- Prescription Drugs: There are also a number of prescription drugs available to help people sleep better. These drugs include sedatives, which are used to calm the mind and body, and antidepressants, which are used to treat depression.
Hearing From Experts
Now that you’ve learned all about sleep, it’s important to hear from experts on the subject. Here are some insights from leading sleep researchers:
-“There is no question that insufficient sleep is bad for your health and can contribute to a wide variety of problems. The challenge is getting people to realize how important sleep is and that they may not be getting enough.” -Dr. Charles Czeisler, Director of the Division of Sleep and Circadian Disorders at Brigham and Women’s Hospital
-“Most people need between seven and eight hours of sleep a night to function optimally. Anything less than that can lead to problems.” -Dr. Helene Emsellem, Director of the Center for Sleep & Wake Disorders
-“Sleep deprivation is a public health epidemic. It’s as serious as drunk driving.” -Christopher Drake, Ph.D., Senior Researcher at the Henry Ford Hospital
Seven Hours of Sleep
In order to get a more personal perspective on sleep deprivation, let’s take a look at one person’s experience with it. Jessica is a 30-year-old mother of two who works full time and has a busy home life. She usually sleeps for seven hours a night, but sometimes she can’t get to bed until after 11:00 p.m. and wakes up at six o’clock in the morning. As a result, she often feels tired and stressed during the day.
“I’m always tired and I feel like I’m constantly running on empty. I know I need more sleep, but it’s hard to find the time to get it. Sometimes I feel so stressed out that I can’t fall asleep, no matter how hard I try.”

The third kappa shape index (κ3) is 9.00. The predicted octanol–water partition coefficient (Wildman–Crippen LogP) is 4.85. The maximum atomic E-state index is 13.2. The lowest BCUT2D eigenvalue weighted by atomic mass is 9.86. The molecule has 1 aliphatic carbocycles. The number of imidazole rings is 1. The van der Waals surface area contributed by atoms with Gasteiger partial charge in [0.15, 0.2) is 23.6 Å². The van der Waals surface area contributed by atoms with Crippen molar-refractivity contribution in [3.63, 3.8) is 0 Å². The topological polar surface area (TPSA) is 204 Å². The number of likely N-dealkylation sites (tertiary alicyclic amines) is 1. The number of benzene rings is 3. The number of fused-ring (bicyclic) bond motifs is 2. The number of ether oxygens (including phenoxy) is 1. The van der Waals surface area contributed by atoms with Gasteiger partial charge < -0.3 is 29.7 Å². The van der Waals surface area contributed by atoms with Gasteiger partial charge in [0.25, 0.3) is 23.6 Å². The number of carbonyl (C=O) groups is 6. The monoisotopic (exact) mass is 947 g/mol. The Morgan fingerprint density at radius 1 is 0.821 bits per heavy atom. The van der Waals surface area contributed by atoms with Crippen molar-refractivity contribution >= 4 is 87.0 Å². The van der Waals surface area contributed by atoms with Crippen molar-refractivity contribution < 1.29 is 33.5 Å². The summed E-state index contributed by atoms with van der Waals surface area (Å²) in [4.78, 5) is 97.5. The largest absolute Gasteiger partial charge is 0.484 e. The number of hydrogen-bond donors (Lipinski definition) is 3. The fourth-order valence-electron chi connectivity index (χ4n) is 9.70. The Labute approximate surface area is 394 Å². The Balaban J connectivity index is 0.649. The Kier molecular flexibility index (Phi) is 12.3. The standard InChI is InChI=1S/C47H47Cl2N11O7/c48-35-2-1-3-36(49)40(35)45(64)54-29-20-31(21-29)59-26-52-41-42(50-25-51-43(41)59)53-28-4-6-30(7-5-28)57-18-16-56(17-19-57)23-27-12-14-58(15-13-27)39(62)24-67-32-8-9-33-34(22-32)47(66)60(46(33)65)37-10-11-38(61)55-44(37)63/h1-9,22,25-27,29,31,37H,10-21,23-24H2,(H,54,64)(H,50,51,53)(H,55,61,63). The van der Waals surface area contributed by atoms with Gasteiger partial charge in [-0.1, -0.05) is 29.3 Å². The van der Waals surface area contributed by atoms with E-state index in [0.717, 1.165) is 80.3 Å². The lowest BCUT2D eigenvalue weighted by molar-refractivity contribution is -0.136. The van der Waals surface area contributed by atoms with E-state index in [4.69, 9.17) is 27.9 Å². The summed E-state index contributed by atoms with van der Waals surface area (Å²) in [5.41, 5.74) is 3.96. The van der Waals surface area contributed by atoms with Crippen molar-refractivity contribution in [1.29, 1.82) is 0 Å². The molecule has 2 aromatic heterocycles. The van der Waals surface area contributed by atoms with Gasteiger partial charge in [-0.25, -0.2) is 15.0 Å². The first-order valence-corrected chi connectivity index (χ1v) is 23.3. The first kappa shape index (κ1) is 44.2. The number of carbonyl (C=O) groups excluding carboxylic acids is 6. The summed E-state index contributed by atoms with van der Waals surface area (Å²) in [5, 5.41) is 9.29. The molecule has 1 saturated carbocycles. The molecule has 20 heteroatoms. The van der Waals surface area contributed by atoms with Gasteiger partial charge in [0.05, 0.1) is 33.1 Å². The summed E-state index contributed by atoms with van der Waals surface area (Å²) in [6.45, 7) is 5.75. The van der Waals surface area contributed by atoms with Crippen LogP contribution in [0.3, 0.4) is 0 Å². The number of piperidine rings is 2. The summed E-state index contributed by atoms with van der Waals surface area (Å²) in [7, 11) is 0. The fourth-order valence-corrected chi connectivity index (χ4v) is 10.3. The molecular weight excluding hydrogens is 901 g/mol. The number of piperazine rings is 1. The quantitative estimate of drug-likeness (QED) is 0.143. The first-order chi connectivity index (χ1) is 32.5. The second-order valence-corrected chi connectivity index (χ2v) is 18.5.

If you’re looking for more information on sleep, here are some helpful resources:
- The National Sleep Foundation has a wealth of information on sleep, including a sleep needs chart and tips for getting more restful sleep.
- The American Academy of Sleep Medicine offers a variety of resources on sleep disorders and treatments.
Getting the right amount of sleep is essential for your health and well-being. It’s important to understand the need for sleep and how it can affect your physical, mental, and emotional health. There are a number of resources available to help you get the sleep you need, including therapies, medications, and relaxation techniques. If you’re struggling to get the sleep you need, talking to a sleep therapist may be helpful.
A Word From Therapy Mantra
Your mental health — Your psychological, emotional, and social well-being — has an impact on every aspect of your life. Positive mental health essentially allows you to effectively deal with life’s everyday challenges.
At TherapyMantra, we have a team of therapists who provide affordable online therapy to assist you with issues such as depression, anxiety, stress, workplace Issues, addiction, relationship, OCD, LGBTQ, and PTSD. You can book a free therapy or download our free Android or iOS app.